Zachary asks: Do you ever run unscripted sandbox style games? Any hints for pacing in such?
I prefer a sandbox style of play, and when I’m running a long-term campaign it’s my usual style. Even when I’m running my traveling game, I prefer a semi-linear style where the players are free to move in many different directions to a more concretely linear format.
By way of example, one of my early campaigns began with the adventurers being shipwrecked in a Bermuda Triangle-like area in another plane of existence. The players had a week of game time to find a way to get back to Eberron before the planar convergence ended. The area around their crash site included a number of shipwrecks from different eras; a crypt infested with aberrations; and a forest filled with lycanthropes. Meanwhile, they had their own shipwreck and the other survivors to deal with; some of these people were essentially commoners who wouldn’t survive without assistance, while others had skills and schemes of their own.
Within this structure, the player characters were united by a common goal (return to Eberron) and pressure (one week to accomplish it). But how they chose to pursue that goal was entirely in their hands. They could head straight for the forest. They could methodically explore each of the other shipwrecks. Or they could have spent the first three sessions interacting with the other survivors and creating a makeshift society.
On the one hand, this may seem like far more work than running a linear adventure. However, the individual pieces are relatively small compared to creating a full dungeon. Essentially, instead of mapping out a dozen rooms, I created a dozen scenes; it’s simply up to the players to determine the order those scenes occur. As the players have a common goal, there is also a certain hidden structure, because as they find clues about how to go back to Eberron they’ll find reasons that they need to visit the other locations. There are four places they have to go, it’s simply that uncovering the reasons for this is part of the adventure and even then they still decide the order – so it really feels like their story.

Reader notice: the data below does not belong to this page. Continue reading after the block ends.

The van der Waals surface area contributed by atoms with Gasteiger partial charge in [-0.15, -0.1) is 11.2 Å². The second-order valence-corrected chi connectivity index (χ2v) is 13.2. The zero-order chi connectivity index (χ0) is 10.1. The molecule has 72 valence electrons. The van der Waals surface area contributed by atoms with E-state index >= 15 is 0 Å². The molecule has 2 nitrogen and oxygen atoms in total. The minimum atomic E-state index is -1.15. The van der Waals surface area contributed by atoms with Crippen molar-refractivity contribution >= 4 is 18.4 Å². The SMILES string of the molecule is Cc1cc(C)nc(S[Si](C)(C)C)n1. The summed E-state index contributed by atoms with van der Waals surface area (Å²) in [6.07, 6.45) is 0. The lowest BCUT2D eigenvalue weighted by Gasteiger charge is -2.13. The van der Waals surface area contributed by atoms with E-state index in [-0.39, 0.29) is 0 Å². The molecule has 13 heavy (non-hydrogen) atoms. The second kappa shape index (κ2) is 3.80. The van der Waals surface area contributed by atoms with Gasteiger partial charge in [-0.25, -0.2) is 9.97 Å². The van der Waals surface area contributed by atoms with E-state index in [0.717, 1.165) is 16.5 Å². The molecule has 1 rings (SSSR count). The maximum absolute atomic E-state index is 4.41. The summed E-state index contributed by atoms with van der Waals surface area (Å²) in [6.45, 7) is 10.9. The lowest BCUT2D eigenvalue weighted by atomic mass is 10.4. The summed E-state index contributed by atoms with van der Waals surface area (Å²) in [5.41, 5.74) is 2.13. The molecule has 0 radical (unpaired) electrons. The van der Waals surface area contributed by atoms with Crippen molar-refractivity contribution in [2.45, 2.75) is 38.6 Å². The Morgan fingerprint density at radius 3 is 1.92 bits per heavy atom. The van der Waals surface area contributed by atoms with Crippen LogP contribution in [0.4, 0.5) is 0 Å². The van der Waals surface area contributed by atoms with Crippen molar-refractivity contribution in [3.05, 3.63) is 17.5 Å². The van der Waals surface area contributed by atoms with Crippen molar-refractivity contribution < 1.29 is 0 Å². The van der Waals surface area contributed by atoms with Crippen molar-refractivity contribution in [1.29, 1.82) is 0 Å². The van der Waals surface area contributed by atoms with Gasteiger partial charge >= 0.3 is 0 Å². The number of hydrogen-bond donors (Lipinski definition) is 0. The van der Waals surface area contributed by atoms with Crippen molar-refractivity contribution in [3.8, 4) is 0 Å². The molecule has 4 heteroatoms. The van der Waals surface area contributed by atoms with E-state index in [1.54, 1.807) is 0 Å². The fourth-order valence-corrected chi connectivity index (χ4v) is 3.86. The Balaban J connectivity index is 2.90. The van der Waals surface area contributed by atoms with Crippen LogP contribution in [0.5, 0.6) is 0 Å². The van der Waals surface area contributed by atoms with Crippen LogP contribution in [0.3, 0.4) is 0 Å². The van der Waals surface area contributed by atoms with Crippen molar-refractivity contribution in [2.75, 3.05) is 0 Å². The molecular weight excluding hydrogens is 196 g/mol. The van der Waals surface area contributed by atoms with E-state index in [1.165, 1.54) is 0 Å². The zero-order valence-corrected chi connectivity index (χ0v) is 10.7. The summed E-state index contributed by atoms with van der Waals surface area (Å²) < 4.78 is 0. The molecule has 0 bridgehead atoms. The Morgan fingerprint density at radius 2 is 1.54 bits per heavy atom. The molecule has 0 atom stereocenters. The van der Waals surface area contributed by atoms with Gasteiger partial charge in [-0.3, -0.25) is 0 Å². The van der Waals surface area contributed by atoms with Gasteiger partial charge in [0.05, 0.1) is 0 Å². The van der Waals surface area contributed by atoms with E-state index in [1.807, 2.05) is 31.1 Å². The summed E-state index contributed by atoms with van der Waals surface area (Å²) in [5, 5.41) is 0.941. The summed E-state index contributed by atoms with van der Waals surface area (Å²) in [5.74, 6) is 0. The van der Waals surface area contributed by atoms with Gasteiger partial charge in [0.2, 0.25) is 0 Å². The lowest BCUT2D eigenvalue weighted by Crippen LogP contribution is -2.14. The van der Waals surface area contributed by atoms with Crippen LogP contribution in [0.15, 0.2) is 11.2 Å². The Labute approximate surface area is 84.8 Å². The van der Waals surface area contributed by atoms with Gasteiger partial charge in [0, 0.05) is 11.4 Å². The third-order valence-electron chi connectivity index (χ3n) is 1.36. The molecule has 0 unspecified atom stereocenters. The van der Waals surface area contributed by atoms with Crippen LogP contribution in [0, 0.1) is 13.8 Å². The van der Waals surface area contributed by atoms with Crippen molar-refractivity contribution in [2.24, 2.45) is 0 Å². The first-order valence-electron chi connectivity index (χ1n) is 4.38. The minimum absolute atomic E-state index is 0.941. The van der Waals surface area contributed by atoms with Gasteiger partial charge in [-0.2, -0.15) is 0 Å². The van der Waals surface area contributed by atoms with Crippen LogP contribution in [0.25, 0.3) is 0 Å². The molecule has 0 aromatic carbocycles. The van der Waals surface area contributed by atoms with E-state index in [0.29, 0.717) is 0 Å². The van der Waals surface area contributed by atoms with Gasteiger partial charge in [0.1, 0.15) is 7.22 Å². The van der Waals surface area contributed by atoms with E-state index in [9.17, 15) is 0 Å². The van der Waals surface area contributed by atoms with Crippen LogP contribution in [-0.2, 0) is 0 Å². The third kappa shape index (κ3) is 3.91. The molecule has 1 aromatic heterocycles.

Depending on system, balance can be more challenging in a sandbox game. Given that you don’t know the precise order adventurers will encounter the scenes, you don’t know exactly when they’ll level or how many resources they’ll use up. In a linear dungeon you know they’ll go 1-2-3-4-boss fight. If your sandbox allows them to change that order, you need to decide how you’ll handle it. One option is to be very flexible with the values; be prepared to scale down a strong encounter if they tackle it at a lower level than expected, or to pump up a weak encounter if they come to it at a higher level. And of course even in a sandbox game you have controls. Perhaps the adventure won’t go 1-2-3-4… but you can still set things up so there’s no way to get to that ‘boss’ encounter without overcoming specific challenges. In a murder mystery, you may provide players with multiple paths of investigation, but they’ve still got to put together enough clues to identify the murderer. A sandbox places more control in the players, but it’s still up to you to have a satisfying narrative structure; stumbling onto the wizard performing the doomsday ritual by accident just because you chose door number 3 isn’t especially interesting for anyone.
As for pacing: One of the points of a sandbox game is to let the players have considerable control over the pacing. It’s an opportunity to do what they want to do. However, you’re the one who has to lend a hand if they get bored or confused. If they’re having fun poking in every corner, great; but if they just don’t know what to do next, you need to be ready. Thus, when creating a linear scenario I develop a number of static scenes (in the example above, the forest, shipwrecks, and crypt). But I also come up with a number of mobile scenes that can occur anywhere. A roc attacks. One of the shipwreck survivors has a dramatic and dangerous scheme. A storm filled with hostile elementals comes up (potentially forcing the PCs to seek shelter in a shipwreck or crypt). The party stumbles onto an exiled lycanthrope, alerting them to what’s going on in the forest. You don’t need a lot of these; just a few strong scenes that will get things moving if the players aren’t having fun and that will point them in the direction of something interesting.
One of the most important things in running a sandbox game is that you really need to be ready for the players to go off-script. The point of a sandbox is to let players choose their own paths; sooner or later, they will come up with ideas you just haven’t thought of. In my example, they could have come up with a way to get up to the dimensional portal their ship had come through (established as being in the sky)… or they could have decided that they didn’t WANT to go back to Eberron, and were in fact more interested in making an entire campaign out of exploring Lamannia. In my opinion, part of the point of running a sandbox game is that players should have this freedom. Rather than trying to force them in the direction you had in mind, it’s your job to run in the new direction. You may have to make up new encounters or challenges on the fly. But in the end, it means you get to see the story unfold in a way you’ve never expected. I have an adventure I’ve run 55 times, and it’s STILL fun for me to run it, because I never know exactly how it’s going to turn out; it’s always a thrill to see what the players come up with.